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New here and need suggestions!

Found this forum while looking for advice and suggestions. I'm in my early 30's and was diagnosed with Crohn's last year but have probably had it for longer than that. Imaging after an ER visit found two strictures the area of my ileocecal region, one of which was able to be dilated during a colonoscopy. The other they could not since it was too small. So for the time being, until it can be eventually dilated by other means or surgically removed, I need to stay on a Low Residue diet (i.e. things that can be very easily digested - no fibrous vegetables or seeds, nuts, etc)

I can function on this diet but it's honestly gotten boring and is difficult to keep any weight on, so I wondered if anyone has suggestions for foods/meals/snacks that fit into this category. I'm lactose intolerant so can't handle yogurt/smoothies unless they are dairy free versions. I am also very anemic and have been feeling the effects of that lately. Fatigue, lightheadedness, pale skin, the works. Been taking supplements but haven't seen much improvement. Been trying to incorporate more iron-rich foods, such as liver, into my diet lately as well.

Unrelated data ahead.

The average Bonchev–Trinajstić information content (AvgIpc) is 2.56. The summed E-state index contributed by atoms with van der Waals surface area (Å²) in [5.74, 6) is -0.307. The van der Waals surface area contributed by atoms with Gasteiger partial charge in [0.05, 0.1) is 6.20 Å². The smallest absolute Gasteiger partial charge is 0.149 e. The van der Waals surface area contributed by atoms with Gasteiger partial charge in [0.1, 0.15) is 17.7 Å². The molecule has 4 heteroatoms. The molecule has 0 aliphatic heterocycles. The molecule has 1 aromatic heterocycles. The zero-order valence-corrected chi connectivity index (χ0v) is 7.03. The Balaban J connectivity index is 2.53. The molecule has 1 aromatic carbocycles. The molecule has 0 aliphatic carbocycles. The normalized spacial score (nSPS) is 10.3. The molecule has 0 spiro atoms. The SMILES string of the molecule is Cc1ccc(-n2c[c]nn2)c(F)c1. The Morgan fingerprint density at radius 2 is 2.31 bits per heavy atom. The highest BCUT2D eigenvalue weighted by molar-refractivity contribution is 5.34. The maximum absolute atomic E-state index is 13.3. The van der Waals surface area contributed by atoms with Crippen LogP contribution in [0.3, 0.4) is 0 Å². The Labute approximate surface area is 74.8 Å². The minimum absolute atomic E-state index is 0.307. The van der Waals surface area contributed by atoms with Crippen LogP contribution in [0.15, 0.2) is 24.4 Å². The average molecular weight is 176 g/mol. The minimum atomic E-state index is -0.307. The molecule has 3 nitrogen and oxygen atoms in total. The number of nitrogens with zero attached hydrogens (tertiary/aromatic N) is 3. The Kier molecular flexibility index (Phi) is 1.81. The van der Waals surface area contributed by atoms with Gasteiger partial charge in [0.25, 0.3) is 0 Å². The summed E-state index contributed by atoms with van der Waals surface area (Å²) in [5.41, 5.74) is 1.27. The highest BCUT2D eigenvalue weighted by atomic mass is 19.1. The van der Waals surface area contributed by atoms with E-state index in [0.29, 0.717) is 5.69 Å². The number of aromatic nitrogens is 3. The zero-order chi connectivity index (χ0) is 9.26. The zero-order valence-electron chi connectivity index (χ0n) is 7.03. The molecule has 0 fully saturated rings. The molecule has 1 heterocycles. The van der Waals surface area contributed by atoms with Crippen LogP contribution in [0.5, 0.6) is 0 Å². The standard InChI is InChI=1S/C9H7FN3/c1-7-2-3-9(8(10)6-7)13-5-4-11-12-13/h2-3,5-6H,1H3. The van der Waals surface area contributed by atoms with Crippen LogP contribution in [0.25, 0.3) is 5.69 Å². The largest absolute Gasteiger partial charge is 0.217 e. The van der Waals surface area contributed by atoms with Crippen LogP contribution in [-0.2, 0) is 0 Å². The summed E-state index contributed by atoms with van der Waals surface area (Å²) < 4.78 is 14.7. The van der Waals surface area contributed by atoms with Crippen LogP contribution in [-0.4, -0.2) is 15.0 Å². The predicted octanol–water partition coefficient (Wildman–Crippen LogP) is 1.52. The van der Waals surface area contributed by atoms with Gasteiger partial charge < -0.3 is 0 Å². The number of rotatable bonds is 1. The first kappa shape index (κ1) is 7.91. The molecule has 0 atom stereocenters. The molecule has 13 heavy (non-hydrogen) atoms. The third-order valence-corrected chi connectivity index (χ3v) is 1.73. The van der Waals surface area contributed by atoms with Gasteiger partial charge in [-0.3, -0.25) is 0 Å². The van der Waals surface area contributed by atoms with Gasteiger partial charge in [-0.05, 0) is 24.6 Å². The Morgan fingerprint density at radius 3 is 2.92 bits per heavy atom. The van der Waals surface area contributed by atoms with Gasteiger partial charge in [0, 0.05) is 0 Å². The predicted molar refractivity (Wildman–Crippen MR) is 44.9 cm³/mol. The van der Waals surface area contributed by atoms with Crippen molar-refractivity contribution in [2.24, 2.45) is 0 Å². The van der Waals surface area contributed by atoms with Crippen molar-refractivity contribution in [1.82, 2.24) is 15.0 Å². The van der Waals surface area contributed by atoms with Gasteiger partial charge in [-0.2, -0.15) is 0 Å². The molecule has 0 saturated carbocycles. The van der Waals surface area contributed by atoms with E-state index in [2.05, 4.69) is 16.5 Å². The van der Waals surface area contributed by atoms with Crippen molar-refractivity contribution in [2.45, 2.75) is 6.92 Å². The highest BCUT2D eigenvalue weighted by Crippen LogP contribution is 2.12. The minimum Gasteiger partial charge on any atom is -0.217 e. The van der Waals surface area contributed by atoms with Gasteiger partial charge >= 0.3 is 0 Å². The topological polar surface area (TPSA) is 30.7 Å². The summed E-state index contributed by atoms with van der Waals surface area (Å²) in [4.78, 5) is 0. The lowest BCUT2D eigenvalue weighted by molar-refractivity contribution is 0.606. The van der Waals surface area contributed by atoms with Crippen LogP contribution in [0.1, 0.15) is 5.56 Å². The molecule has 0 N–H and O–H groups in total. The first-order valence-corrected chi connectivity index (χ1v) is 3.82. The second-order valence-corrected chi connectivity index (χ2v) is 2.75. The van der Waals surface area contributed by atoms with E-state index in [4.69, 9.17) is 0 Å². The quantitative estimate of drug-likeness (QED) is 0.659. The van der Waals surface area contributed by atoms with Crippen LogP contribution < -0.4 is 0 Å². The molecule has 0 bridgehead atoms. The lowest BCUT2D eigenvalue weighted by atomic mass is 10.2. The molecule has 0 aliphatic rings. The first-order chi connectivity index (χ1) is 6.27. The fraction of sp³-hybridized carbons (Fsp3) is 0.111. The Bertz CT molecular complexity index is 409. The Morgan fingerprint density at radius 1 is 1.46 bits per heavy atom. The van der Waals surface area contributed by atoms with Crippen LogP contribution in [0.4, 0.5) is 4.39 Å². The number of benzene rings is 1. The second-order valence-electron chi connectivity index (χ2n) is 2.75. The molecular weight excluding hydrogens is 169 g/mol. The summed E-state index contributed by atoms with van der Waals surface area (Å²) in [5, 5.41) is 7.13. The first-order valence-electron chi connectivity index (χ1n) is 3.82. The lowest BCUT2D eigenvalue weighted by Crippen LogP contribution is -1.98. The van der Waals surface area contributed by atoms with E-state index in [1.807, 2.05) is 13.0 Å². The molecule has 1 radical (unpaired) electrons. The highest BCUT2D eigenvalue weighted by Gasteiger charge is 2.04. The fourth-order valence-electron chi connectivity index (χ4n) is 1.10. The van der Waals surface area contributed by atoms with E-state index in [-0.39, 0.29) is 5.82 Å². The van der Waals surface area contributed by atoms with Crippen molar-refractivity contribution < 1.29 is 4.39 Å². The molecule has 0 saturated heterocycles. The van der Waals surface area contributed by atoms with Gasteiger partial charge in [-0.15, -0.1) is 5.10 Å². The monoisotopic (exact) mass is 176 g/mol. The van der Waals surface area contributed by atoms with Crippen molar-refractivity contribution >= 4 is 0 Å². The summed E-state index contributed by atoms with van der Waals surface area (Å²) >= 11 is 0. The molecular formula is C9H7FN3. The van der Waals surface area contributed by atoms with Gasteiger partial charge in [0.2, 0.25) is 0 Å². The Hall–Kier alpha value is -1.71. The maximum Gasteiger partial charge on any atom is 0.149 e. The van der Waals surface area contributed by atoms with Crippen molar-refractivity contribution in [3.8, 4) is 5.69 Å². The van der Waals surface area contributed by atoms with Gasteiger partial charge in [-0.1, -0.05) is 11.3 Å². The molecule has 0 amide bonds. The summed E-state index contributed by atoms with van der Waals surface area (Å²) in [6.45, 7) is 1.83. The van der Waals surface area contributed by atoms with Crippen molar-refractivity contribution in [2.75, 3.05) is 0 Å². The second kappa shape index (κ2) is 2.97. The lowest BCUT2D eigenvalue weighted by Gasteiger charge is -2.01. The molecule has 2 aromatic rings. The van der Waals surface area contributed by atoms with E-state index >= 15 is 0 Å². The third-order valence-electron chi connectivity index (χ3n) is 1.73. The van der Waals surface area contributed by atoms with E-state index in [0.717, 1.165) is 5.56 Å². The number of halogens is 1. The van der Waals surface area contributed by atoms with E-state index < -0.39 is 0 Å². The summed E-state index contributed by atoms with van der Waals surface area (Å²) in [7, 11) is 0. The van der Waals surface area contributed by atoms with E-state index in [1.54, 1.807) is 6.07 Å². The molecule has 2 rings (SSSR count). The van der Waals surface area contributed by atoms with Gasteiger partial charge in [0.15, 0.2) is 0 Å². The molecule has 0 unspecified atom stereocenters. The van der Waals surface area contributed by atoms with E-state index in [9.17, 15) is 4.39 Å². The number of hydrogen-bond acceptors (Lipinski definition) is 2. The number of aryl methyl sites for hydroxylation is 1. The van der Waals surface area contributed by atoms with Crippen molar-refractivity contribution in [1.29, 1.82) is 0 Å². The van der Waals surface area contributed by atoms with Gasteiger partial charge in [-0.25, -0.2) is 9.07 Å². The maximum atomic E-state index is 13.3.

Additionally, my bloodwork has shown that I am ANA-positive. Basically a sign there may be other autoimmune problems going on. Has anyone else here experienced this as well? Ugh, I feel like I'm just too young to be dealing with all this!


Well-known member
San Diego
I am a Crohn's patient who is also ANA positive, but I have not been diagnosed with any autoimmune diseases. According to published research about 20% of Crohn's patients are also ANA positive. So they are both probably part of the same spectrum of diseases and conditions that arise from having an over-active immune system. So being a Crohn's patient with a positive ANA test does not automatically mean that an autoimmune disease is also present, but it does suggest that it is something worth looking into.

Lady Organic

Staff member
Hi E.W. and welcome to the forum!
have doctors talked to you about enteral liquid diets? Mostly used with kids, this even help achieving remission in IBD when used as sole source of food consumed. Some adults and countries use it more often than others (UK or Israel for instance use it a lot for adults). There are some that are lactose free. I am not sure if you can find lactose free at your pharmacy, but probably your pharmacist can help you finding or ordering a liquid replacement meal thats good for you. I am sure these could help you feel better.